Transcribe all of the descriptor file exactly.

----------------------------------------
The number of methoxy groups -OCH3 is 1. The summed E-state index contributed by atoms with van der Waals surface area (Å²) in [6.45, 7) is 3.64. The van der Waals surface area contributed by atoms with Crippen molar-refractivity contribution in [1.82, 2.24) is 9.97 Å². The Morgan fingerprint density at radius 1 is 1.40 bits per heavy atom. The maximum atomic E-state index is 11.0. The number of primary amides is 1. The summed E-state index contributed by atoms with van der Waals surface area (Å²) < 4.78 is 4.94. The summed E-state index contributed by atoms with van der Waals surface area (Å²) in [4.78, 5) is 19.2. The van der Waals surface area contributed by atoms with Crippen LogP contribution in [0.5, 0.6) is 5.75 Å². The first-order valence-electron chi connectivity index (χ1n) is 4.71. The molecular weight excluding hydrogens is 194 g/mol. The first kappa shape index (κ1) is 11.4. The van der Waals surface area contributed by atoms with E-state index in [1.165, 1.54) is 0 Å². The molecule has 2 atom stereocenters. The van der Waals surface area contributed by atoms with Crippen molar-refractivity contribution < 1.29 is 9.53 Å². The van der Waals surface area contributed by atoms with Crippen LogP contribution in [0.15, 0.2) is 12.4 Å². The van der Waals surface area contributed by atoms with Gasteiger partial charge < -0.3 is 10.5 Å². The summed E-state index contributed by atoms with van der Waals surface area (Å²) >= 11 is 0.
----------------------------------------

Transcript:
The number of methoxy groups -OCH3 is 1. The summed E-state index contributed by atoms with van der Waals surface area (Å²) in [6.45, 7) is 3.64. The van der Waals surface area contributed by atoms with Crippen molar-refractivity contribution in [1.82, 2.24) is 9.97 Å². The Morgan fingerprint density at radius 1 is 1.40 bits per heavy atom. The maximum atomic E-state index is 11.0. The number of primary amides is 1. The summed E-state index contributed by atoms with van der Waals surface area (Å²) < 4.78 is 4.94. The summed E-state index contributed by atoms with van der Waals surface area (Å²) in [4.78, 5) is 19.2. The van der Waals surface area contributed by atoms with Crippen LogP contribution in [0.5, 0.6) is 5.75 Å². The first-order valence-electron chi connectivity index (χ1n) is 4.71. The molecular weight excluding hydrogens is 194 g/mol. The first kappa shape index (κ1) is 11.4. The van der Waals surface area contributed by atoms with E-state index in [1.165, 1.54) is 0 Å². The molecule has 2 atom stereocenters. The van der Waals surface area contributed by atoms with Crippen molar-refractivity contribution < 1.29 is 9.53 Å². The van der Waals surface area contributed by atoms with Crippen LogP contribution in [0.15, 0.2) is 12.4 Å². The van der Waals surface area contributed by atoms with Gasteiger partial charge < -0.3 is 10.5 Å². The summed E-state index contributed by atoms with van der Waals surface area (Å²) >= 11 is 0.